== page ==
Probably one of my most brilliant failures was pitching my historical novel to agents at the local writers’ conference.
If you’ve ever had a child, or have ever spent years on a creative work, you know that you love your baby with the fierceness of a mama bear. I had to sit down at a table with an agent, who has to be tough to be in business, and try to convince her that she wants more of my manuscript. Well, it didn’t always work out. It was like dipping your hand into boiling hot water.
The first woman to run for president, Victoria Woodhull, knew that it wouldn’t work either. In 1871, long before women had the right to vote, she announced her candidacy. She was nominated by the newly formed Equal Rights Party in 1872.
She could not even try to vote, because she was in jail on voting day. She had devoted an issue of her weekly publication to covering an adulterous affair of a prominent man in order to highlight the sexual double-standard. U.S. Federal Marshals arrested her on the charges of an obscene newspaper. She was acquitted six months later.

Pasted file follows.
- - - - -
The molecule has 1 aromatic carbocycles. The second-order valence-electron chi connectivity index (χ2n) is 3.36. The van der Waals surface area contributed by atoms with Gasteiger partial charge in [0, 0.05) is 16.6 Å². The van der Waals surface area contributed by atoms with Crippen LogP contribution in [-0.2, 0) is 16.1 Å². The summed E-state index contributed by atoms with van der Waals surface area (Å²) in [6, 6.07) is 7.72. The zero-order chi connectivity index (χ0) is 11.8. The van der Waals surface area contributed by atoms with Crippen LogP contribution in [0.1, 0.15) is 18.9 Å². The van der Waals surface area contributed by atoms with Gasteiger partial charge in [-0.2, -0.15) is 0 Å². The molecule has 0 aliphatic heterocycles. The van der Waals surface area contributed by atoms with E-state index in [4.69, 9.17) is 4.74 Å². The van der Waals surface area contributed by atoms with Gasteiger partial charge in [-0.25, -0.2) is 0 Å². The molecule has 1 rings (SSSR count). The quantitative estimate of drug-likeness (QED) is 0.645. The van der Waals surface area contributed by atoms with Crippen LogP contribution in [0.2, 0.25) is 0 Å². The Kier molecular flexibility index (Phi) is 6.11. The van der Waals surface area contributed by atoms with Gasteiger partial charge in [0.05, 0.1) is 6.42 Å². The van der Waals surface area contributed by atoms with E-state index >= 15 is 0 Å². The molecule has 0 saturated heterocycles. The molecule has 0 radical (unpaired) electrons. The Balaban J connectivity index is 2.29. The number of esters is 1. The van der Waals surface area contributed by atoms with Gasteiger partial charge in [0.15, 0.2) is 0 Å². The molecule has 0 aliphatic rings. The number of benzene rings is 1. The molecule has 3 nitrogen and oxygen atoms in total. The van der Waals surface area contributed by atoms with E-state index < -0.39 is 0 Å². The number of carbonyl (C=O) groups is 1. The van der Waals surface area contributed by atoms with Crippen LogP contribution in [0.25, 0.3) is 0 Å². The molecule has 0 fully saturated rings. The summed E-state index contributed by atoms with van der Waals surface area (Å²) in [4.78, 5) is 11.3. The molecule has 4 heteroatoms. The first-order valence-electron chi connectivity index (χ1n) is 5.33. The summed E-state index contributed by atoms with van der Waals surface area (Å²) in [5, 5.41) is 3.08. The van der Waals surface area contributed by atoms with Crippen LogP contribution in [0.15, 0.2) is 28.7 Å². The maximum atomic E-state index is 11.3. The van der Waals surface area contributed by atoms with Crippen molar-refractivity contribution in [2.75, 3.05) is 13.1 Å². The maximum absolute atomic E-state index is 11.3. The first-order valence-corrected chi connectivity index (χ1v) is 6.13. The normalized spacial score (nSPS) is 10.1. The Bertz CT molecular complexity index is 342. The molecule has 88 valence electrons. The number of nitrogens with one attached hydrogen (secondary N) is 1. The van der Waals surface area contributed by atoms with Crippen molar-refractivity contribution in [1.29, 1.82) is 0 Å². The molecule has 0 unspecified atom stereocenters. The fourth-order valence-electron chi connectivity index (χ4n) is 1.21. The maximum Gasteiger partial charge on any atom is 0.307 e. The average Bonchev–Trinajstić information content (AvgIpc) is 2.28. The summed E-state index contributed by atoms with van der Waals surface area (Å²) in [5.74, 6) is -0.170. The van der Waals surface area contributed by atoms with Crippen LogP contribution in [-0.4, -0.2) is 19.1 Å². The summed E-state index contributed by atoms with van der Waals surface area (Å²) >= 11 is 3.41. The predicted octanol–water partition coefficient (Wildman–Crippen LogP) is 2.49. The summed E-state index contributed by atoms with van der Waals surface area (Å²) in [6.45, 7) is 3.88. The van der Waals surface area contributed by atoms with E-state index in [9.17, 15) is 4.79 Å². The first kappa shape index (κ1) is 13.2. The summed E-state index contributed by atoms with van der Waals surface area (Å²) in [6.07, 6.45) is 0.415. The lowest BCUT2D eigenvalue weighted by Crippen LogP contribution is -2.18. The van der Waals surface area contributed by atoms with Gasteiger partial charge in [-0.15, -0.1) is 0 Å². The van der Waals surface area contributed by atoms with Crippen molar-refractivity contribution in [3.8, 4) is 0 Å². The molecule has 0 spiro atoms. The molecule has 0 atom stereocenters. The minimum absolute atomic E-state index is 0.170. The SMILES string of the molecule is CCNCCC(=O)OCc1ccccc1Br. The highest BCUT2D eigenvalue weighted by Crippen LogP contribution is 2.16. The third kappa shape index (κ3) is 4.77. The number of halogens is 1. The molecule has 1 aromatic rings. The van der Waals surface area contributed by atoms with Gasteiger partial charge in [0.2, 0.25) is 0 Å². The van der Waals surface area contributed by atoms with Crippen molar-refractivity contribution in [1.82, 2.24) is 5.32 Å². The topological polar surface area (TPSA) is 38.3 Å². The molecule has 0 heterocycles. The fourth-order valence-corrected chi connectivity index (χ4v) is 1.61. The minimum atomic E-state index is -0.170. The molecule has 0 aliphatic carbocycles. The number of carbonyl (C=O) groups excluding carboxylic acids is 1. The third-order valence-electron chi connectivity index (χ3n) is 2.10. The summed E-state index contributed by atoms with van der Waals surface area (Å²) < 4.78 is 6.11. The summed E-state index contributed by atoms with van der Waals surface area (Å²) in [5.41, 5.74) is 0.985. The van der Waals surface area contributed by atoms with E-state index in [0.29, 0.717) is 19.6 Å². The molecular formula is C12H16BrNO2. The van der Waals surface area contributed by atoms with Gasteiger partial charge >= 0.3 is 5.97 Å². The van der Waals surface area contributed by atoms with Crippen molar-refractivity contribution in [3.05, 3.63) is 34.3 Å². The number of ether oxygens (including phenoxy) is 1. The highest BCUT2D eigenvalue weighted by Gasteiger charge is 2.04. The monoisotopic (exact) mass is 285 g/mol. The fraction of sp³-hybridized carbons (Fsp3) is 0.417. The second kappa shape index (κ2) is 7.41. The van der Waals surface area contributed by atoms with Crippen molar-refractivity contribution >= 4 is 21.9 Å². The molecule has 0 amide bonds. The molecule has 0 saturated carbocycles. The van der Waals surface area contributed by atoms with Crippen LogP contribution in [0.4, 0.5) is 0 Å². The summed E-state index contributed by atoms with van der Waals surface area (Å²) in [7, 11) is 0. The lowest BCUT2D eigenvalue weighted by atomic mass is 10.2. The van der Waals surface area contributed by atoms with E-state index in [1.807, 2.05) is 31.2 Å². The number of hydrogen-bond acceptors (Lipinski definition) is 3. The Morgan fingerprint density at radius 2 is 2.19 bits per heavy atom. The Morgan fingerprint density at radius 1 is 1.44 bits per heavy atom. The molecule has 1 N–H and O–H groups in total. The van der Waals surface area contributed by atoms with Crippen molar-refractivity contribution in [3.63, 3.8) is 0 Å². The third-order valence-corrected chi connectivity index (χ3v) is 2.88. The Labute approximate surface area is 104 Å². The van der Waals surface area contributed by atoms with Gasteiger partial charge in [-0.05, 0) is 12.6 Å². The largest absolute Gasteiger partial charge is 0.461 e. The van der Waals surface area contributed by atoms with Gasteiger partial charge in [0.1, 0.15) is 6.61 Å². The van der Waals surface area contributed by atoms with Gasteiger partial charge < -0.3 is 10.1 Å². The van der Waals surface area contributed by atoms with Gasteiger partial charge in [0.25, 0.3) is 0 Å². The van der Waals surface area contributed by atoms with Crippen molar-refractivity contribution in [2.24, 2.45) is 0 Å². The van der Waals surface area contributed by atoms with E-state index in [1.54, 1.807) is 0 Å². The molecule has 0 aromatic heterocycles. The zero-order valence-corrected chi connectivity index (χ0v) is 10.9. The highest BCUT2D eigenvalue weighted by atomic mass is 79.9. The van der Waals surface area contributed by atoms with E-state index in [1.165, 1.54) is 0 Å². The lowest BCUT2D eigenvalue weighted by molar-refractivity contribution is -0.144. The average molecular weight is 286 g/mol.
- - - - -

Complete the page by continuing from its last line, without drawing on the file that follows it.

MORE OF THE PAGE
Woodhull went on to move to England, marry an English banker, and support her beliefs in a magazine that she published from 1892 to 1901. For all my work, I went on to find an agent after many, many pitches. The most important thing I learned, though, is the skill of talking about my work. Through all those failures, it’s a lesson I can take with me no matter what I do.
I needed to fail.